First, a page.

Documents 4: Lucy Stanton Day to
Michael E. Strieby, 21 May 18641

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The concluding document of this collection is a letter written by Lucy Stanton Day on 21 May 1864, to Michael E. Strieby, who served as the corresponding secretary of the American Missionary Association. During this time period, respectability and morality were very significant. The Association considered Lucy Stanton a divorced, single mother, and hence not fully respectable. Ultimately this resulted in the rejection of her application to teach at the AMA school for freed people in the South. The document transcribed below expresses Stanton Day's unhappiness with this decision and illustrates her efforts to defend her morality and express the difficulty of her situation.

Document Text:

Cleveland May 21st, 1864

M. E Strieby


I called upon Reverend J. Thome2 Thursday for the purpose of stating to him certain domestic difficulties in which I needed his advice and sympathy. This I am certain no just or good man could withhold knowing the circumstances at least I am assured of hearty sympathy of Mr. Thome; who informed me that he had that day written you, but as he was not at the time concerned with the fact, he could not state them but gave his opinion from previous knowledge of the reasons mentioned.

In this matter I think I have a right to feel aggrieved. In my letter to you I made such allusion to my position as should have assured that I did not shrink from an investigation. Had you in your letter to me asked to know the facts so far as they would appeal my relations to the Executive Committee, I could have placed in the hands of anyone you might have named, letters to prove that when Mr. Day3 went to England our relation were most amicable. You will see by the enclosed letter all our misunderstandings have occurred since. The only accusations, as I can prove by numerous letters that he has ever made are uncongenially of the disposition that he has ceased to love me that I have complained of his course. He desires a divorce or rather desires me to obtain one which I have not made up my mind to do.

The Reverend T.H. Hawkes, who has read the letters that have passed and repassed between Mr. Day and myself, and who has given me this advice and Christian sympathy wrote to Mr. Day a kind friendly letter asking an explanation, and pointing out in there the claims he's held upon him. Mr. Day did not even answer the letter. The 25th of June it will be five years since I have seen Mr. Day. When he arrived in New York he wrote asking me what I would do. I answered requesting him to meet me that we might talk over our affair - He did not answer the letter. The Rev. W. King4, whose letter is enclosed, you probably know as being at the head of the Mission of the Elgin Association at Buxton5 Canada West (the gentleman whom Mr. Day accompanied to England). Mr. King was acquainted both with Mr. Day and myself previous to his going to England-being Pastor of the Presbyterian Church of Buxton of which I was a member and Sabbath School teacher while there-having a personal knowledge of facts in the case he is certainly qualified to decide- His letter of course was written without any reference to my application for a situation, I simply send it as containing nearer the required information than any other I have received from him.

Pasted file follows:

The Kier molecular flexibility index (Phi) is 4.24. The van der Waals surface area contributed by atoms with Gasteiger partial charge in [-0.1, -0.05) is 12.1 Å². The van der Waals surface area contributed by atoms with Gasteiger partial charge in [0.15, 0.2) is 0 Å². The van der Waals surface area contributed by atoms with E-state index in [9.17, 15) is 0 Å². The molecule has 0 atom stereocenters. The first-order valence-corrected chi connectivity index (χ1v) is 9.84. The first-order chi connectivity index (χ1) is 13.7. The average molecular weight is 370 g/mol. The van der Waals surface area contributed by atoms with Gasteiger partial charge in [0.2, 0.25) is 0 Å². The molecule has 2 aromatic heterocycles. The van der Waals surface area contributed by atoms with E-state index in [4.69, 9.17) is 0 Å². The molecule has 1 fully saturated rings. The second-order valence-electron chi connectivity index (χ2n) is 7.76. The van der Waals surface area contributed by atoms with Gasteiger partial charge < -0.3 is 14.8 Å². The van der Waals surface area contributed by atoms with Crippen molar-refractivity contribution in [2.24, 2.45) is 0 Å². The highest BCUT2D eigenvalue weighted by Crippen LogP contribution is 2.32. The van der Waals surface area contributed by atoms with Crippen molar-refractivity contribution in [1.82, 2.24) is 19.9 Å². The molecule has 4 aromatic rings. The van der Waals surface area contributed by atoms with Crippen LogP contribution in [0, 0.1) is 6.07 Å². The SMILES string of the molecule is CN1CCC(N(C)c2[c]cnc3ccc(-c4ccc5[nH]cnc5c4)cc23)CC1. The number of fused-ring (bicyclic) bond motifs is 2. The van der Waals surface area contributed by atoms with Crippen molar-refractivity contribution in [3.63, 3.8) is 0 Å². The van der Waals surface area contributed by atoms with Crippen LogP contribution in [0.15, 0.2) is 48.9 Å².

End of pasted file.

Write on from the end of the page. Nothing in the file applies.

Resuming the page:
I am sorry that it has seemed necessary to trouble you with so long a letter but I felt that justice and my own good name demanded this much of me. Please me the testimonials that I have previously forwarded to you as they will be of service to me as also please enclose with them the letters I now send.

Trusting that I will have your forbearance for any expressions that may be unwise or unseemly

I am with respect
Truly as ever,
Lucie Stanton Day

[1] Transcribed by Lisa Hoak

[2] James A. Thome (1831-1873), was born in Kentucky, and was converted to abolitionism at the Lane Theological Seminary. He received a theology degree from Oberlin in 1836, and became a professor Rhetoric and Belles Letters at Oberlin College, 1838-1848. In 1848, he was appointed the pastor of the First Presbyterian Church in Brooklyn, Ohio. Thome voiced his strong support for abolition and worked as an agent of the American Missionary Association in England and Scotland.

[3] William Howard Day, Lucy Stanton Day's first husband, and fellow Oberlin alumnus.

[4] Rev. W King was a Presbyterian minister and founder of the Elgin Settlement, which was the last stop on the Underground Railroad and also included the Buxton Mission.

[5] Elgin Association at Buxton was formed to raise money for a colony for fugitive slaves in Canada. It was supported and named after Lord Elgin, a British Governor General.